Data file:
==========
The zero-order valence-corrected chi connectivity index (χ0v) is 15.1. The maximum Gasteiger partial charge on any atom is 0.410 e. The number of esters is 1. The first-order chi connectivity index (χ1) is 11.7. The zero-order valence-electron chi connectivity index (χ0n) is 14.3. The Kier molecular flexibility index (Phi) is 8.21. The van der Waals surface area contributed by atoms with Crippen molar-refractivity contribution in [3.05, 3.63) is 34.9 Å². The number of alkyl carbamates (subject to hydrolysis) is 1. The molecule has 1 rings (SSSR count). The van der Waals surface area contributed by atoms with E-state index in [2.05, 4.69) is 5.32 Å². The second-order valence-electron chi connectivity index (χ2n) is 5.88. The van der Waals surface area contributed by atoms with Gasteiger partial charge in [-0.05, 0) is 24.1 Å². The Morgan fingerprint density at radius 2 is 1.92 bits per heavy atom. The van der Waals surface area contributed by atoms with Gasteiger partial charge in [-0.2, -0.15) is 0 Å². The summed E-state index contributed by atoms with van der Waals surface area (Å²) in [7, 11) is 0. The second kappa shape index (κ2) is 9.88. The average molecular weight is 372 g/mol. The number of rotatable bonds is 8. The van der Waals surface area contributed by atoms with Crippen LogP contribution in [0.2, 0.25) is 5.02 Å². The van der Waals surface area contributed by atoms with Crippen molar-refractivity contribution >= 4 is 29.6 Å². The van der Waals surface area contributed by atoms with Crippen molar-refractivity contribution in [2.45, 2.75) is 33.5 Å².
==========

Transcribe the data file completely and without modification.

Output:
The zero-order valence-corrected chi connectivity index (χ0v) is 15.1. The maximum Gasteiger partial charge on any atom is 0.410 e. The number of esters is 1. The first-order chi connectivity index (χ1) is 11.7. The zero-order valence-electron chi connectivity index (χ0n) is 14.3. The Kier molecular flexibility index (Phi) is 8.21. The van der Waals surface area contributed by atoms with Crippen molar-refractivity contribution in [3.05, 3.63) is 34.9 Å². The number of alkyl carbamates (subject to hydrolysis) is 1. The molecule has 1 rings (SSSR count). The van der Waals surface area contributed by atoms with E-state index in [2.05, 4.69) is 5.32 Å². The second-order valence-electron chi connectivity index (χ2n) is 5.88. The van der Waals surface area contributed by atoms with Gasteiger partial charge in [-0.05, 0) is 24.1 Å². The Morgan fingerprint density at radius 2 is 1.92 bits per heavy atom. The van der Waals surface area contributed by atoms with Gasteiger partial charge in [-0.2, -0.15) is 0 Å². The summed E-state index contributed by atoms with van der Waals surface area (Å²) in [7, 11) is 0. The second kappa shape index (κ2) is 9.88. The average molecular weight is 372 g/mol. The number of rotatable bonds is 8. The van der Waals surface area contributed by atoms with Crippen LogP contribution in [0.2, 0.25) is 5.02 Å². The van der Waals surface area contributed by atoms with Crippen molar-refractivity contribution >= 4 is 29.6 Å². The van der Waals surface area contributed by atoms with Crippen molar-refractivity contribution in [2.45, 2.75) is 33.5 Å².